A friend who's been watching the absurd
machinations in Congress asked me "what happens if we don't solve the
budget crisis and we run out of money to pay the nation's bills?"
It was only then I realized how effective Republicans lies have been.
That we're calling it a "budget crisis" and worrying that if we don't
"solve" it we can't pay our nation's bills is testament to how
successful Republicans have been distorting the truth.
The federal budget deficit has no economic relationship to the debt
limit. Republicans have linked the two, and the Administration has
played along, but they are entirely separate. Republicans are using what
would otherwise be a routine, legally technical vote to raise the debt
limit as a means of holding the nation hostage to their own political
goal of shrinking the size of the federal government.
In economic terms, we will not "run out of money" next week. We're
still the richest nation in the world, and the Federal Reserve has
unlimited capacity to print money.
Nor is there any economic imperative to reach an agreement on how to
fix the budget deficit by Tuesday. It's not even clear the federal
budget needs that much fixing anyway.
Yes, the ratio of the national debt to the total economy is high
relative to what it's been. But it's not nearly as high as it was after
World War II -- when it reached 120 percent of the economy's total
If and when the economy begins to grow faster -- if more Americans get
jobs, and we move toward a full recovery -- the debt/GDP ratio will
fall, as it did in the 1950s, and as it does in every solid recovery.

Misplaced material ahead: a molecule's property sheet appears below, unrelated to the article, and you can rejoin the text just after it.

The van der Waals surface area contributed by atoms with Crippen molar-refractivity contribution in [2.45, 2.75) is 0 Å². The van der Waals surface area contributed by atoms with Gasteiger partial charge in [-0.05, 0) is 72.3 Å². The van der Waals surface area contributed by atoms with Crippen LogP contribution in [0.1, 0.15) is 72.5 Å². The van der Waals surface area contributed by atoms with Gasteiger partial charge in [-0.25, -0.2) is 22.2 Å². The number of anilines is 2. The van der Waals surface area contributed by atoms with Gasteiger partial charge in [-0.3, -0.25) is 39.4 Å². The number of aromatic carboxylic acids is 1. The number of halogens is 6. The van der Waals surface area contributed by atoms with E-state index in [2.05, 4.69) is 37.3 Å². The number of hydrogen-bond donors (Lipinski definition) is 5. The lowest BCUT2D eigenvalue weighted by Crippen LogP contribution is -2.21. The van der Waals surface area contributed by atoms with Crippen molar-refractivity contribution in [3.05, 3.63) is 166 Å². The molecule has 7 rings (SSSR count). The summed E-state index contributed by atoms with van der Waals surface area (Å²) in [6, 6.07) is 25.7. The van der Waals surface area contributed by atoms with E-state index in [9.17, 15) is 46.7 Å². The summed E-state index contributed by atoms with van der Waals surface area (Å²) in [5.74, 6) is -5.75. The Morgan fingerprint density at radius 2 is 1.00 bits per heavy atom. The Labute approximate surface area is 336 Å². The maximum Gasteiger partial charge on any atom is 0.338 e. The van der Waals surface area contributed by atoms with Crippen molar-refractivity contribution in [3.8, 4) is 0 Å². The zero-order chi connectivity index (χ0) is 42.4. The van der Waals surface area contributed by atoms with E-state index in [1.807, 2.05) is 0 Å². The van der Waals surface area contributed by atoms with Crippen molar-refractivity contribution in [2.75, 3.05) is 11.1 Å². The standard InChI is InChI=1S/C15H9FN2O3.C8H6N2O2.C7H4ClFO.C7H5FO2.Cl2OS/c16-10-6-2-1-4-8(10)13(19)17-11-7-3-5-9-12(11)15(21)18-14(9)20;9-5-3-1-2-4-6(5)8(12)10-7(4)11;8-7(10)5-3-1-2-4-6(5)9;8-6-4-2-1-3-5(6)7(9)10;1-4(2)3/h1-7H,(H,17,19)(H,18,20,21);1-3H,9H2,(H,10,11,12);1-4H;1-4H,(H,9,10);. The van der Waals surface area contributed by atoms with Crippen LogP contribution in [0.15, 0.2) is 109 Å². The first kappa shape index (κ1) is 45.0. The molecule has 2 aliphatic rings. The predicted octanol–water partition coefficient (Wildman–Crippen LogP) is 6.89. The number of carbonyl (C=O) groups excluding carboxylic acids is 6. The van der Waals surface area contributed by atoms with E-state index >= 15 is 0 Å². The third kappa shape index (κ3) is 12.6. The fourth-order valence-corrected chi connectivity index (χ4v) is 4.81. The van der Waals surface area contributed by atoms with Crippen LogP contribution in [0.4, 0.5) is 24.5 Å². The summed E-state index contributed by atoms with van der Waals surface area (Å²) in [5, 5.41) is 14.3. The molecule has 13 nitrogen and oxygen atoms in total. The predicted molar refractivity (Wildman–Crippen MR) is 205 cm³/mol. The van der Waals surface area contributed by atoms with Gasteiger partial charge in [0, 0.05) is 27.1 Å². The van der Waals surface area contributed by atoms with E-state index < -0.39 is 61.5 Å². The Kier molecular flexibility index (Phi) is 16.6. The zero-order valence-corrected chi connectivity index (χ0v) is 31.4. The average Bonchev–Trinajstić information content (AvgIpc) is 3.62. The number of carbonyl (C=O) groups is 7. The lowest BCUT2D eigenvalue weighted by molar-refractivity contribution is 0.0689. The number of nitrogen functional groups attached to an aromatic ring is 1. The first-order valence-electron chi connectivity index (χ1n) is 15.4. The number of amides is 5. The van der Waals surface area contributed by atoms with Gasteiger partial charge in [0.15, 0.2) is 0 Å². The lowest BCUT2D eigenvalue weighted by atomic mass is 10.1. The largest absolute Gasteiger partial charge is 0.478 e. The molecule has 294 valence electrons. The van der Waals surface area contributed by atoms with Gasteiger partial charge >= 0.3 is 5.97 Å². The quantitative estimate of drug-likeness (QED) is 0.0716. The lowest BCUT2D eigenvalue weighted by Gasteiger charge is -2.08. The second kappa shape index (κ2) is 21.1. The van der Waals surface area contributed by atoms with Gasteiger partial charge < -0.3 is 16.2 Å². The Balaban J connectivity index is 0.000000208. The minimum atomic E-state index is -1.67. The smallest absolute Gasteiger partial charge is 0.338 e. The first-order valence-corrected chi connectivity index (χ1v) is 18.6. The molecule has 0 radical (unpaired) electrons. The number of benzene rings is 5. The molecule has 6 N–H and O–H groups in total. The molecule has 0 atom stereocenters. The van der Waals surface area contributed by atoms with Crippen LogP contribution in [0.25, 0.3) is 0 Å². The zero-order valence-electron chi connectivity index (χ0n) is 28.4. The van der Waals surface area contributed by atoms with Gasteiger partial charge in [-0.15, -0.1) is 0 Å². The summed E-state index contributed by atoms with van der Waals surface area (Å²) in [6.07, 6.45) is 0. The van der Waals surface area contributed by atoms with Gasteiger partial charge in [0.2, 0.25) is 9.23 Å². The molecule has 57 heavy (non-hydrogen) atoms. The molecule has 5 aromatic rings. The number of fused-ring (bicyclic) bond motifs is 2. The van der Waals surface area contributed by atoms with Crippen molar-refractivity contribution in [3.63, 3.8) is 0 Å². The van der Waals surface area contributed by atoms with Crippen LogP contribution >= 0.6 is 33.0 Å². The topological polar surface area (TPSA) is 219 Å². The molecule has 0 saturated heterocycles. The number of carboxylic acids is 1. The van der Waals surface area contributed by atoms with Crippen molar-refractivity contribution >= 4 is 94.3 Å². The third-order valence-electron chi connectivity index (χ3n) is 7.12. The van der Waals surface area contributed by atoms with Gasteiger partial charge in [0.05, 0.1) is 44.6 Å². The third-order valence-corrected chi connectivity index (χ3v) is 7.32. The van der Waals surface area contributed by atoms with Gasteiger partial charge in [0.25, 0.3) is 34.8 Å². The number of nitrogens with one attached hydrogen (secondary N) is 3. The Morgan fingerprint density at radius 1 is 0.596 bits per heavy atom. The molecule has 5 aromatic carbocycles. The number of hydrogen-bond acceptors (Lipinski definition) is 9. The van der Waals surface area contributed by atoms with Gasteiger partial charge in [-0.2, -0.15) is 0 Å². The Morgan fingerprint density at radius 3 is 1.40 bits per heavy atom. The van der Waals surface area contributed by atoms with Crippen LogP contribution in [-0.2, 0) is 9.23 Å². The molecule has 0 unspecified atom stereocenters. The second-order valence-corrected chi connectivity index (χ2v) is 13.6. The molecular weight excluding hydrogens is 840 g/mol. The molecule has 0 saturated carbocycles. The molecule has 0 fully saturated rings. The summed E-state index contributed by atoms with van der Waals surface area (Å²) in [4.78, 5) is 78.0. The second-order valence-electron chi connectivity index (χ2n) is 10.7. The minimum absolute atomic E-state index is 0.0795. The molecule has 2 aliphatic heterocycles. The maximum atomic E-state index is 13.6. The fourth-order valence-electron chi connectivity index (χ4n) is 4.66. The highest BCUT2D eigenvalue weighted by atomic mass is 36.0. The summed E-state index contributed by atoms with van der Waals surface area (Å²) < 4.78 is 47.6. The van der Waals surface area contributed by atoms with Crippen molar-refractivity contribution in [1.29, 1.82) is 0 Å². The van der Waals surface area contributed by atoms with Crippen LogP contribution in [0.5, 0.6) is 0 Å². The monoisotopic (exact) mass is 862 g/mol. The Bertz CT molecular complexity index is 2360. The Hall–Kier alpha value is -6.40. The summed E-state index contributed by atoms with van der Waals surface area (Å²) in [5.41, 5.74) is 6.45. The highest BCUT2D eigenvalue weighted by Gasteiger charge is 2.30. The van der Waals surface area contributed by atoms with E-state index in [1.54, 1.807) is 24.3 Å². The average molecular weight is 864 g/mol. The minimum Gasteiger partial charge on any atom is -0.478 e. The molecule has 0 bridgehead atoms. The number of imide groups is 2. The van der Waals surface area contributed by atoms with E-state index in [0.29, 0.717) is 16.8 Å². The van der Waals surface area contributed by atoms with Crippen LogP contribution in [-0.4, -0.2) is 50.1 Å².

Revenues will pour into the Treasury, and much of the current "budget
crisis" will be evaporate.
Get it? We're really in a "jobs and growth" crisis -- not a budget crisis.
And the best way to get jobs and growth back is for the federal
government to spend more right now, not less -- for example, by exempting
the first $20,000 of income from payroll taxes this year and next,
recreating a WPA and Civilian Conservation Corps, creating an
infrastructure bank, providing tax incentives for small businesses to
hire, expanding the Earned Income Tax Credit, and so on.
But what happens next week if Congress can't or won't deliver the
President a bill to raise the debt ceiling? Remember: This is all
politics, mixed in with legal technicalities. Economics has nothing to
do with it.
One possibility, therefore, is for the Treasury to keep paying the
nation's bills regardless. It would continue to issue Treasury bills,
which are our nation's IOUs. When those IOUs are cashed at the Federal
Reserve Board, the Fed would do what it has always done: Honor them.
How long could this go on without the debt ceiling being lifted?
That's a legal question. Republicans in Congress could mount a legal
challenge, but no court in its right mind would stop the Fed from
honoring the full faith and credit of the United States.
The wild card is what the three big credit-rating agencies will do.
As long as the Fed keeps honoring the nation's IOUs, America's credit
should be deemed sound. We're not Greece or Portugal, after all. We'll
still be the richest nation in the world, whose currency is the basis
for most business transactions in the world.
Standard & Poor's has warned it will downgrade the nation's debt
from a triple-A to a double-A rating if we don't tend to the long-term
deficit. But, as I've noted, S&P has no business meddling in
American politics -- especially since its own non-feasance was partly
responsible for the current size of the federal debt (had it done its
job the debt and housing bubbles wouldn't have precipitated the terrible
recession, and the federal outlays it required).
As long as we pay our debts on time, our global creditors should be
satisfied. And if they're satisfied, S&P, Moody's, and Fitch should
Repeat after me: The federal deficit is not the nation's biggest
problem. The anemic recovery, huge unemployment, falling wages, and
declining home prices are bigger problems. We don't have a budget
crisis. We have a jobs and growth crisis.